Told with Baldwin’s characteristically unflinching honesty, this collection of illuminating, deeply felt essays — “passionate, probing, controversial” (The Atlantic) — examines topics ranging from race relations in the United States to the role of the writer in society, and offers personal accounts of Richard Wright, Norman Mailer and other writers.

I Am Not Your Negro

by James Baldwin, Raoul Peck

In his final years, Baldwin envisioned a book about his three assassinated friends, Medgar Evers, Malcolm X, and Martin Luther King. His deeply personal notes for the project had never been published before acclaimed filmmaker Raoul Peck mined Baldwin’s oeuvre to compose his stunning documentary film I Am Not Your Negro.

Peck weaves these texts together, brilliantly imagining the book that Baldwin never wrote with selected published and unpublished passages, essays, letters, notes, and interviews that are every bit as incisive and pertinent now as they have ever been. Peck’s film uses them to jump through time, juxtaposing Baldwin’s private words with his public statements, in a blazing examination of the tragic history of race in America.
 
This edition contains more than 40 black-and-white images from the film

Tell Me How Long the Train's Been Gone

by James Baldwin

At the height of his theatrical career, the actor Leo Proudhammer is nearly felled by a heart attack. As he hovers between life and death, Baldwin shows the choices that have made him enviably famous and terrifyingly vulnerable.

For between Leo’s childhood on the streets of Harlem and his arrival into the intoxicating world of the theater lies a wilderness of desire and loss, shame and rage. An adored older brother vanishes into prison. There are love affairs with a white woman and a younger black man, each of whom will make irresistible claims on Leo’s loyalty. 

Tell Me How Long the Train’s Been Gone is overpowering in its vitality and extravagant in the intensity of its feeling.

Just Above My Head

by James Baldwin

“Not everything is lost. Responsibility cannot be lost, it can only be abdicated. If one refuses abdication, one begins again.”
 
The stark grief of a brother mourning a brother opens this stunning, unforgettable novel. Here, in a monumental saga of love and rage, James Baldwin goes back to Harlem, to the church of his groundbreaking novel Go Tell It on the Mountain, to the forbidden passion of Giovanni’s Room, and to the political fire that enflames his nonfiction work. Here, too, the story of gospel singer Arthur Hall and his family becomes both a journey into another country of the soul and senses—and a living contemporary history of black struggle in this land.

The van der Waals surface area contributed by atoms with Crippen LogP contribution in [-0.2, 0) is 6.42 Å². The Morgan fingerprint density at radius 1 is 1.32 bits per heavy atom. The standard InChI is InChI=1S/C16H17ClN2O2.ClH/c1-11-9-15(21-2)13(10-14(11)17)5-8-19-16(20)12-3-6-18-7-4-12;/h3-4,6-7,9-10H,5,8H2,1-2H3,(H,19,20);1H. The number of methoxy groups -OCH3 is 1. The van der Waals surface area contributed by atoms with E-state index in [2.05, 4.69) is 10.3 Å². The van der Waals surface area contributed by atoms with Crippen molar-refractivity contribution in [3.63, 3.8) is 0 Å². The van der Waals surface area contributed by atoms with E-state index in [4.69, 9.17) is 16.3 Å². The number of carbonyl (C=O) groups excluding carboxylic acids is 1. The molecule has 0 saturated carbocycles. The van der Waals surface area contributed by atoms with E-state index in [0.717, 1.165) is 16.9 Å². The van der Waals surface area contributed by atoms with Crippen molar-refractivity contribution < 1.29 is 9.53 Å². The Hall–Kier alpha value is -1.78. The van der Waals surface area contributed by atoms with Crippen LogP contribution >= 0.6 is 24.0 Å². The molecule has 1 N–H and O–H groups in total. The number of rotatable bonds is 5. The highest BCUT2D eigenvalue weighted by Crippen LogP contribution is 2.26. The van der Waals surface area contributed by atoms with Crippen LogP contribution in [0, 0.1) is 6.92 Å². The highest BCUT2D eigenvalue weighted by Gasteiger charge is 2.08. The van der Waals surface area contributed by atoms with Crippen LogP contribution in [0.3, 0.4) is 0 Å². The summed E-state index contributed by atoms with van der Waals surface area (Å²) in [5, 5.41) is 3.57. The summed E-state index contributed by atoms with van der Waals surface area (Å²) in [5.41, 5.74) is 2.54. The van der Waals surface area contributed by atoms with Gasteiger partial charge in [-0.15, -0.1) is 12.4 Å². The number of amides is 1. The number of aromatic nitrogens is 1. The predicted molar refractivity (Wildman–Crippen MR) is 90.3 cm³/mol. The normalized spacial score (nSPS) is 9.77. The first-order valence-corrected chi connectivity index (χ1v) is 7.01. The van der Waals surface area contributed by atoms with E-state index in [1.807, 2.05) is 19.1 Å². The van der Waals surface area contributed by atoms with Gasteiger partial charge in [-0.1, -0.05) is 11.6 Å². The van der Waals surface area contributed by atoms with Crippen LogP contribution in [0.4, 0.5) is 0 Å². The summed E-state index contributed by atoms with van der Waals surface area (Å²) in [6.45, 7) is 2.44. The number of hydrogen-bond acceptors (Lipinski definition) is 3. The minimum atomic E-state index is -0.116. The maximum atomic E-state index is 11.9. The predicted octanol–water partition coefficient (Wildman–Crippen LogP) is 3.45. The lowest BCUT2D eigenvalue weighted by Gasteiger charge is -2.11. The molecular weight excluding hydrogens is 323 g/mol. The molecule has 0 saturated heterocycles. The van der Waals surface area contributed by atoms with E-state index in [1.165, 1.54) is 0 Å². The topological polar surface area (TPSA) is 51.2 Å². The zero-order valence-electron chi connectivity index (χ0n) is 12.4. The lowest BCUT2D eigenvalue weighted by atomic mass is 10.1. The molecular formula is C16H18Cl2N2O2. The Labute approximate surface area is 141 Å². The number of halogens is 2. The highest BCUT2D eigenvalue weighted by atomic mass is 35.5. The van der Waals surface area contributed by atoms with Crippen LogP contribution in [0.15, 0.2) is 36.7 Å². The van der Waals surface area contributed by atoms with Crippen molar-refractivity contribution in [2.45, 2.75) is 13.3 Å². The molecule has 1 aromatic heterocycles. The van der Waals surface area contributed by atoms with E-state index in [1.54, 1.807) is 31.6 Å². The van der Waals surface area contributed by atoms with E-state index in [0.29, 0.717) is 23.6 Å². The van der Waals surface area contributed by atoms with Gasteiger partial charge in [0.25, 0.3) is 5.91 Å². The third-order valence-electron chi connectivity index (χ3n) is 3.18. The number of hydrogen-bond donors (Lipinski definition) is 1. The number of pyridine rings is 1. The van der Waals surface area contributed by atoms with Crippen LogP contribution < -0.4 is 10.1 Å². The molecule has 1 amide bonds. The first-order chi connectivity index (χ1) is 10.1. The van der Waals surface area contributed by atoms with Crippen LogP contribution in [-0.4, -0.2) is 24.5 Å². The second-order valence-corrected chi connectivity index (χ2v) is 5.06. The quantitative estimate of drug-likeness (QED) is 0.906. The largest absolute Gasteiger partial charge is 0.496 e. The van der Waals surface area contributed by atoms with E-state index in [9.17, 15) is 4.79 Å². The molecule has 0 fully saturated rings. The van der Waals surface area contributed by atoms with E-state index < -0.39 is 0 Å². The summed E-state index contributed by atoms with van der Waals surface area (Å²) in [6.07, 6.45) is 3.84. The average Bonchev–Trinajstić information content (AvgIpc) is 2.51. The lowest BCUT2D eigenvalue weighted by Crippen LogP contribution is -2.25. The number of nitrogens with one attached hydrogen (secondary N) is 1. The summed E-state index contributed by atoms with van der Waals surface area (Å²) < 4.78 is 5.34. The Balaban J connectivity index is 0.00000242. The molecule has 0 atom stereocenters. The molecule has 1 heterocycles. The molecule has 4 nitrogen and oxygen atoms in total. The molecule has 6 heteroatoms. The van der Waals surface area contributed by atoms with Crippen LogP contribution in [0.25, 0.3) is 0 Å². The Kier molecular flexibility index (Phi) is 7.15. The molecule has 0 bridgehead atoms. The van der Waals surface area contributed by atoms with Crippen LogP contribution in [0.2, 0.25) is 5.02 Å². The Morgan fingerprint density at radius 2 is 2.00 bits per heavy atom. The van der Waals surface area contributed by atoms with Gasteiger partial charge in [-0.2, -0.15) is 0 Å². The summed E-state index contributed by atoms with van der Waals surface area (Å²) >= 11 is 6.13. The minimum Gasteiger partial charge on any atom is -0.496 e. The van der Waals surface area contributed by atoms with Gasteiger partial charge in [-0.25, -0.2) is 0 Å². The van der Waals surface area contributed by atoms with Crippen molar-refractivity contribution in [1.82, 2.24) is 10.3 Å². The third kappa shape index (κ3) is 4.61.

No Name in the Street

by James Baldwin


In this stunningly personal document, James Baldwin remembers in vivid details the Harlem childhood that shaped his early conciousness and the later events that scored his heart with pain—the murders of Martin Luther King and Malcolm X, his sojourns in Europe and in Hollywood, and his retum to the American South to confront a violent America face-to-face.

The Devil Finds Work

by James Baldwin

Baldwin’s personal reflections on movies gathered here in a book-length essay are also an appraisal of American racial politics. Offering an incisive look at racism in American movies and a vision of America’s self-delusions and deceptions, Baldwin challenges the underlying assumptions in such films as In the Heat of the NightGuess Who’s Coming to Dinner, and The Exorcist.

Here are our loves and hates, biases and cruelties, fears and ignorance reflected by the films that have entertained us and shaped our consciousness. And here too is the stunning prose of a writer whose passion never diminished his struggle for equality, justice, and social change.

Blues for Mister Charlie

by James Baldwin

In a small Southern town, a white man murders a black man, then throws his body in the weeds. With this act of violence–which is loosely based on the notorious 1955 killing of Emmett Till–James Baldwin launches an unsparing and at times agonizing probe of the wounds of race.

For where once a white storekeeper could have shot a “boy” like Richard Henry with impunity, times have changed. And centuries of brutality and fear, patronage and contempt, are about to erupt in a moment of truth as devastating as a shotgun blast.

In his award-winning play, Baldwin turns a murder and its aftermath into an inquest in which even the most well-intentioned whites are implicated–and in which even a killer receives his share of compassion.

James Baldwin: The Last Interview: and other Conversations

by James Baldwin

“I was not born to be what someone said I was. I was not born to be defined by someone else, but by myself, and myself only.” When, in the fall of 1987, the poet Quincy Troupe traveled to the south of France to interview James Baldwin, Baldwin’s brother David told him to ask Baldwin about everything—Baldwin was critically ill and David knew that this might be the writer’s last chance to speak at length about his life and work.

The result is one of the most eloquent and revelatory interviews of Baldwin’s career, a conversation that ranges widely over such topics as his childhood in Harlem, his close friendship with Miles Davis, his relationship with writers like Toni Morrison and Richard Wright, his years in France, and his ever-incisive thoughts on the history of race relations and the African-American experience.